Art courtesy zombie2012
For the Flash Fiction challenge Smashing Sub-Genres, the die of destiny chose Post-Apocalyptic and Steampunk.
Gideon’s stomach was telling him it was time to eat. The heat on his skin indicated it was late afternoon. The watch on his wrist had stopped ticking years before.
He wiped his hands on his trousers as he had a hundred times before that day, picked the axe back up and took a few more swings at the tree’s robust trunk. He rubbed his brow on the handkerchief wrapped around his left wrist, noting that past his sweat, it still smelled like her prefume. Scents like that were becoming more and more rare, and he cherished the fact she’d given this gift to him. He didn’t want to linger, however; the idea was to do what he needed to do and get out as quickly and quietly as possible.
Gideon slammed the axe into the tree once more and heard the trunk finally succumb. He hefted his weapon and stepped to one side, watching the tree come down. Past the falling branches, he could see what was left of the steel and concrete towers, vines and foliage of all kinds creeping up their sides, blocking windows, cracking brickwork, obscuring the achievements of man. As soon as the tree was down, he put his philosophical thoughts aside and set about breaking the tree up into logs, kindling from branches, and what seeds and flowers he could gather.
He already had a few piles around him, and he consolidated as expediently as he could. Once he felt everything was in order, he went to his pack and pulled out the flare gun. He loaded one of the blue shells, pointed it towards the sky, and pulled the trigger. The flare soared up above the tops of the abandoned buildings before it detonated, simultaneously releasing a bright burst of light and a distinctive, hypersonic sound. It would be picked up by the Elpis, but it also had a chance to attract the wildlife.
Sure enough, a growl emerged from the bushes nearby. Gideon slipped the cover over the head of his axe, slid it through the loops of his pack, and drew the tranquilizer gun from his hip. He only carried half a dozen darts, and as he loaded one and primed the mechanism to launch it, his eyes scanned the bushes. The source of the growl slowly emerged: a large dog, perhaps two feet at the shoulder, with a broad body and a stout build. In years gone by, it might have seen Gideon as a potential owner, or a playmate.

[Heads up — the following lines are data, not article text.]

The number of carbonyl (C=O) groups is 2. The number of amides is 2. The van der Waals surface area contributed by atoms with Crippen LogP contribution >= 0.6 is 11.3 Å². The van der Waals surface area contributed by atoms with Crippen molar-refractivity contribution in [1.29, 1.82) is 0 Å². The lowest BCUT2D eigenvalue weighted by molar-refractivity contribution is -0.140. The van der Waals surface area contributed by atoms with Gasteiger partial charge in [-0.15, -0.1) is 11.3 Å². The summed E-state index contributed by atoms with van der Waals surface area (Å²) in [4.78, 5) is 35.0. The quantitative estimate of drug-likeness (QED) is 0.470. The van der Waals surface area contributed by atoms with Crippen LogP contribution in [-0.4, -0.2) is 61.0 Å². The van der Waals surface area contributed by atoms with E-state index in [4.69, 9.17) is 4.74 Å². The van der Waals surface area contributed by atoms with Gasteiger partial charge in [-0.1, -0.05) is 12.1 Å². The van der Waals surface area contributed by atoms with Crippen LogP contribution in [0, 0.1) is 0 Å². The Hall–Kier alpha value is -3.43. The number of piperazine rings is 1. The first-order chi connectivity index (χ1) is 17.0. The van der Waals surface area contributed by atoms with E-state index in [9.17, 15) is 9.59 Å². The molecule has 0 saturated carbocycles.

In this world crafted by the folly of old dead leaders, the dog only saw him as a meal.
Gideon did not make any sudden moves. The dog’s teeth were bared, bits of froth at the sides of its mouth. Gideon had been around long enough and met a few dogs to know that such behavior wasn’t indicative of a rabid dog, just a hungry one. He wasn’t sure if the dog was alone, or part of a pack or family, and didn’t want to put it out prematurely. The Elpis was supposedly on-station ten minutes away, on top of one of the buildings.
“West, you better have been at your post, or I swear…”
At the sound of Gideon’s voice, the dog lowered its posture and growled again. Gideon silently cursed himself for letting the tension get to him. With so many predators growing and thriving in the decades since The Last War, any places outside of Avalon held the potential for death if one so much as breathed too heavily or disturbed the wrong bush. This was no longer a world for humans, and it was only through wits and devices like the tranquilizer gun in Gideon’s hands that men and women survived.
The hound and the man stood staring at one another for a long moment. The rest of the overgrowth and the buildings beyond had fallen completely silent. Even the wind was still. Gideon thought, for a moment, that the dog might back off. Without warning, it left the ground, leaping towards him, jaws opening as it aimed for his throat. Gideon’s arms came up on instinct, pulling the trigger on the tranquilizer gun. The dart struck the dog at the base of its neck, the pneumatic force from the releasing tension of its gears knocking it off course and the anesthetic quickly taking hold. Gideon exhaled and reloaded, feeling sweat beading on his brow.
The dog tried to get to its feet, still glaring at Gideon even as its paws kept slipping out from under it. As it began to pass out, more dogs emerged from the bushes, all growling at Gideon. He primed the tranquilizer again, but knew he wouldn’t have enough time to take down more than one. His gun only held one dart at a time.
A great wind and loud noise slammed down on the clearing, scattering the dogs. Gideon looked up to see the
“Run into some trouble?” West’s grin was all teeth.
“A couple dogs. Nothing major.”
West began taking a tally, tapping a pencil against his chin. “Not bad, not bad at all. A few furnaces will be very happy with these, and Avalon could use the new trees. Captain Olsen’s going to love this.”
“She could use the break. She had to fight hard to get us out this far.”
“At least you can relax, my friend! Your part in this is over.”
Gideon nodded, but as he walked up from the cargo bay to the gunnery deck, he saw men and women checking and re-checking the machine guns and the main howitzer of the airship, whispers of pirates and scavengers abounding.
He sighed. His hunger would have to wait.